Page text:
BOSTON — Legislation introduced in January that would require Massachusetts to be 100 percent dependent on renewable energy sources by 2050 is gaining momentum with lawmakers in the state’s capitol.
The bills, filed by Sen. Jamie Eldridge (D-Acton) and Reps. Sean Garballey (D-Arlington) and Marjorie Decker (D-Cambridge), call for 100 percent renewable electricity by 2035 and 100 percent renewable energy economy-wide — including electricity, heating, transportation and other sectors — by 2050, according to an article by the Worcester Business Journal Online (WBJ).
While the goal is ambitious, since the legislation has been introduced it has gained six cosponsors in the Senate and 47 in the House, according to the news source Environment Massachusetts.
“One of the biggest reasons why we are advocating for this piece of legislation is…that we need to set up a long-term framework and pathway to the transition. We know that we’re not going to achieve 100 percent renewable energy overnight, but we can make sure that every decision we’re making in the coming decades is going to make us that much closer to achieving that goal,” Environment Massachusetts State Director Ben Hellerstein told WBJ.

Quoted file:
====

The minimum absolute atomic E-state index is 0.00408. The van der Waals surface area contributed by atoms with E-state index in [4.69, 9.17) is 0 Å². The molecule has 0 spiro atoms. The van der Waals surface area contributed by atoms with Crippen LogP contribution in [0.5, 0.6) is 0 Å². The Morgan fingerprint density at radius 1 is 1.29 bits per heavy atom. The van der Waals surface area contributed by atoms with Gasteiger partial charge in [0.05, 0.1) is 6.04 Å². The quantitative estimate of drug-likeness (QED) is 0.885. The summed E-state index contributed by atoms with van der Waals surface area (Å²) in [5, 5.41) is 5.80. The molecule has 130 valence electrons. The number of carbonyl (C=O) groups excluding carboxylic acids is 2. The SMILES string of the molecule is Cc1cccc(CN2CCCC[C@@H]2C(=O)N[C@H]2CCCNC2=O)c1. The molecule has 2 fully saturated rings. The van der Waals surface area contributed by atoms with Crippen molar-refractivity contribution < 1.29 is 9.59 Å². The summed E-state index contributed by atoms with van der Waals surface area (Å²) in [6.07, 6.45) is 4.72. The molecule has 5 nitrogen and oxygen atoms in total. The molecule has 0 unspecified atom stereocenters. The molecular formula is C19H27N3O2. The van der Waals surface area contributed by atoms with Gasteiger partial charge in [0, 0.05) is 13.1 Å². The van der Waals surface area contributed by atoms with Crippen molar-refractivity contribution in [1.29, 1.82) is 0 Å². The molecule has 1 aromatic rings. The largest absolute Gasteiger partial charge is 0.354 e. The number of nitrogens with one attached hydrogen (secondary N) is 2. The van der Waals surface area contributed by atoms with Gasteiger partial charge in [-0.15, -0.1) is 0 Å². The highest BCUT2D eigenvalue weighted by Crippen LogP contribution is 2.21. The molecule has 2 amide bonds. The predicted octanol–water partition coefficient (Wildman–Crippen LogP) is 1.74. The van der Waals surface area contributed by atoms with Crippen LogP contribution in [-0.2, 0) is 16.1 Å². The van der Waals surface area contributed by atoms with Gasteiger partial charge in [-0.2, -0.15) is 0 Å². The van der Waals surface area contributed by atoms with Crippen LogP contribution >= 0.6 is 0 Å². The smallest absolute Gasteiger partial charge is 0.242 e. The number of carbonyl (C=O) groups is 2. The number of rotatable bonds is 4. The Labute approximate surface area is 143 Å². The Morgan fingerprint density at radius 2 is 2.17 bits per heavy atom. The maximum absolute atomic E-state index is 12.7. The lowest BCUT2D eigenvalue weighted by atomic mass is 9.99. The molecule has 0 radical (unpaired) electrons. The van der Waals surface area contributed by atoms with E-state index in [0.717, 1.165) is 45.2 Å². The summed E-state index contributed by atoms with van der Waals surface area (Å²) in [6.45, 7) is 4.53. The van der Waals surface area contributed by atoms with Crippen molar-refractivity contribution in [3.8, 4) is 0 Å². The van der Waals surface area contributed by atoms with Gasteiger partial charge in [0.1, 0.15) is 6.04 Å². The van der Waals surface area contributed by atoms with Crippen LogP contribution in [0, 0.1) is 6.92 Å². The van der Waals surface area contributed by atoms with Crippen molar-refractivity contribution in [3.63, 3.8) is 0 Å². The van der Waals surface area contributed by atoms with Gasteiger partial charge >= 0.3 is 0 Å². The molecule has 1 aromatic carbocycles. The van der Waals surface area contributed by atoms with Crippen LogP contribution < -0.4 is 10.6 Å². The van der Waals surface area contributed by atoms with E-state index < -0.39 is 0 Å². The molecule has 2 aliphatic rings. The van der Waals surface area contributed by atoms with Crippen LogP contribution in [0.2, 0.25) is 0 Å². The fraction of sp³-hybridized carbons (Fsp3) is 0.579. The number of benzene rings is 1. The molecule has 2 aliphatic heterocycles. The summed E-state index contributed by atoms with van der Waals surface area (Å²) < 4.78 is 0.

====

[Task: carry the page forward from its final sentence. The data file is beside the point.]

Massachusetts has strongly supported green initiatives in the past, and in August 2016, Gov. Charlie Baker signed a law directing utilities to procure 1,600 megawatts of offshore wind and about 1,200 megawatts of hydroelectric power. In addition, the Global Warming Solutions Act, passed by the Legislature and signed by former Gov. Deval Patrick in 2008, set economy-wide goals to reduce greenhouse gas emissions to 25 percent below 1990 statewide levels by 2020 and 80 percent below 1990 levels by 2050.
In addition to being completely dependent on renewable energy sources by 2050, the bills would also establish a Clean Energy Workforce Development Fund to support job training, placement assistance and education for Massachusetts residents hoping to work in the clean energy industry.